University of Virginia Library


Page 040



Know you before whom, sir?


Ay, better than he I am before knows me. I know you are
my elder brother; and, in the gentle condition of blood, you should so know
me. The courtesy of nations allows you my better, in that you are the first
born; but the same tradition takes not away my blood were there twenty
brothers betwixt us. I have as much of my father in me as you; albeit, I
confess your coming before me is nearer to his reverence.


What, boy!


Come, come, elder brother, you are too young in this.


Wilt thou lay hands on me, villain?


I am no villain:—Wert thou not my brother I would not take
this hand from thy throat, till this other had pulled out thy tongue for saying

As You Like It.

The time approached which had been appointed
for our departure, and the increased beating of my
heart warned me of some trial scenes yet to be undergone.
I knew that I should have little difficulty
at parting with my father, and much less with my
more fortunate brother. The parting from my mother
was a different matter, as, knowing well the love
which she bore me, I was already prepared for
her sorrow, if not agony, when bidding me farewell.
Besides, resolving in my secret mind never
to return, I had a feeling of compunction for my
meditated hypocrisy, which added the annoyance of


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shame to my own sorrow on the occasion. I did
not think less of the final separation from Mary
Easterby, but my pride schooled my heart in reference
to her. I resolved that she should see me go
without a change of feature, without the quivering
of a single muscle. I resolved to see her. A more
prudent man would have gone away in silence and
in secrecy. He would have as resolutely avoided as
I sought the interview. But I was not a prudent
man. My feelings were too impetuous, my pride
too ostentatious to suffer me to hide it from exhibition.
To depart without seeking and seeing Mary
would be a tacit acknowledgment of weakness. It
would seem that I feared the interview, that I questioned
my own strength, to contend against an influence
which all around me suspected, but which it
was my pride not to acknowledge even to myself.

The day came preceding that on which I was to
depart; and the dinner was scarcely over, when,
ordering my horse, I set out to go to Squire Easterby's
plantation. The distance was seven miles, a
matter of no importance in a country, where, from
childhood, the people are used equally to fine horses,
and long distances. I rode slowly, however, for
I was meditating what I should say, and how I
should demean myself during the interview which
I sought. While I deliberated I discovered that I
had overtasked my strength. I felt that I loved too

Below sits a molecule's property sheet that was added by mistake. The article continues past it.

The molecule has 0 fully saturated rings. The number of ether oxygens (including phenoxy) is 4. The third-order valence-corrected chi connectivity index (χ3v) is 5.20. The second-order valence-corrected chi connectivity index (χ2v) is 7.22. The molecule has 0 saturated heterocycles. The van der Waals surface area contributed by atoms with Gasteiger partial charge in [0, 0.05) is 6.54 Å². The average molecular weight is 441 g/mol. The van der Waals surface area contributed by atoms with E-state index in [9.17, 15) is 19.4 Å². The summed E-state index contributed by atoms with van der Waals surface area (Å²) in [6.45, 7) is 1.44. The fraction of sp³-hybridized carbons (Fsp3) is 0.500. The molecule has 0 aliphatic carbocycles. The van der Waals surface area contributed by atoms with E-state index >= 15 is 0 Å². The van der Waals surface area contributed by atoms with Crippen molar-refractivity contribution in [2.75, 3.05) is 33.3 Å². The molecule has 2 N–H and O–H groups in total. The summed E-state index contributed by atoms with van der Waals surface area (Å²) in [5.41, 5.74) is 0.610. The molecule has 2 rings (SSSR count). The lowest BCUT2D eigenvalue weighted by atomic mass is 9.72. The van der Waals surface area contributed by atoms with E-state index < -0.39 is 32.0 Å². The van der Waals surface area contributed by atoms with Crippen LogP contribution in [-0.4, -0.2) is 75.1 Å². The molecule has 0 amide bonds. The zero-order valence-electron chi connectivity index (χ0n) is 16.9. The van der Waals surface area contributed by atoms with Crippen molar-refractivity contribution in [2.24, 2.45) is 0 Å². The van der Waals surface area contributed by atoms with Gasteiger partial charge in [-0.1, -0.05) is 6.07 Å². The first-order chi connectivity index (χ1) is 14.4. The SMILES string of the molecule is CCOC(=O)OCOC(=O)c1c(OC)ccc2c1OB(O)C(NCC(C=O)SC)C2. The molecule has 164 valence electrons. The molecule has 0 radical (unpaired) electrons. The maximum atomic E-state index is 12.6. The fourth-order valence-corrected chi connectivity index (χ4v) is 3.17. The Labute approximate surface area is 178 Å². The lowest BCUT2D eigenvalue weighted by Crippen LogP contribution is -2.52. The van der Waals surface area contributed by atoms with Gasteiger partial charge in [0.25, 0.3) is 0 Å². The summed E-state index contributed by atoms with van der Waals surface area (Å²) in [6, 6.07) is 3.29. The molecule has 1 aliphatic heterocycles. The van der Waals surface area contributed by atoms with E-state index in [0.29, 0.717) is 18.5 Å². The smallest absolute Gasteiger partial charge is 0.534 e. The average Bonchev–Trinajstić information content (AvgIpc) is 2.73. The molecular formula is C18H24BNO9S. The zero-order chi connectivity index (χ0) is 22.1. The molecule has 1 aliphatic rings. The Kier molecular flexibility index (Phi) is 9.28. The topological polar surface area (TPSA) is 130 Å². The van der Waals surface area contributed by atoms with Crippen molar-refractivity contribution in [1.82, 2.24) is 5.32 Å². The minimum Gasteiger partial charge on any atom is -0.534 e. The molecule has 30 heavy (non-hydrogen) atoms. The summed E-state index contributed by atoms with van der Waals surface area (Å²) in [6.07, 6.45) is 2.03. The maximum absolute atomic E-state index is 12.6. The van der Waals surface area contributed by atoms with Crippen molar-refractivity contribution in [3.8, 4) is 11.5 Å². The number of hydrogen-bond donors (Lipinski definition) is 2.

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earnestly not to be somewhat, if not severely, tried.
Could it have been that at that late moment I could
have re-resolved, and without a depreciation of my self-esteem,
have turned back, I feel that I should have
done so. But my pride would not suffer this, and
I resolved to leave it to the same pride to sustain and
succour me throughout. To lose emotions which I
found it impossible to subdue, I increased the speed
of my horse; striking the rowel into his flanks, and
giving him free rein, I plunged into the solitary yet
crowded woods, over a road which I had often trodden,
and which was now filled at every step in my progress
with staring, obtrusive memories, which chattered
as I went in sweet, and bitter yet familiar tongues.

How often had I trodden the same region with
her, when I had no fears, and none but pleasant images
rose up before my contemplation! What harmonies
were my unspoken, my unchallenged hopes
on those occasions! What pictures of felicity rose
before the mind on every side! Not that I then
thought of love—not that I proposed to myself any
plan or purpose which regarded our union. No! It
was in the death of my hope that I was first taught
to know that it had ever lived. It was only in the
moment that I was taught that I loved in vain, that
my boy-heart discovered it had ever loved at all.
Memories were all that I had rescued from the wreck
of hope, and they were such as I had been most


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willing to have lost forever. It was but a sad consolation
to know how sweet had been those things
which I had once known, but which I was doomed
to know no longer.

Bitter were the thoughts which attended me as I
rode; yet in their very bitterness my soul gathered
its strength. The sweets of life enfeeble us. We
struggle among them as a greedy fly in the honey
which clogs its wings, and fetters it forever. The
grief of the heart is sometimes its best medicine, and
though it may not give us back the lost, it arms us
against loss, and blunts the sensibility which too
frequently finds its fate in its own acuteness. From
my bitter thoughts I gathered resolution. I remembered
the intimacy which had formerly prevailed
between us—how we had mutually confided to each
other, how I had entirely confided to her—how joint
were our sympathies, how impatient our desires to
be together—how clearly she must have seen the
feelings which I never spoke—how clearly had like
feelings in her been exhibited (so I now thought)
to me; and as I dwelt on these memories, I inly resolved
that she had trifled with me. She had won
me by her arts, till my secret was in her possession,
and then, either unmoved herself, or willing to sacrifice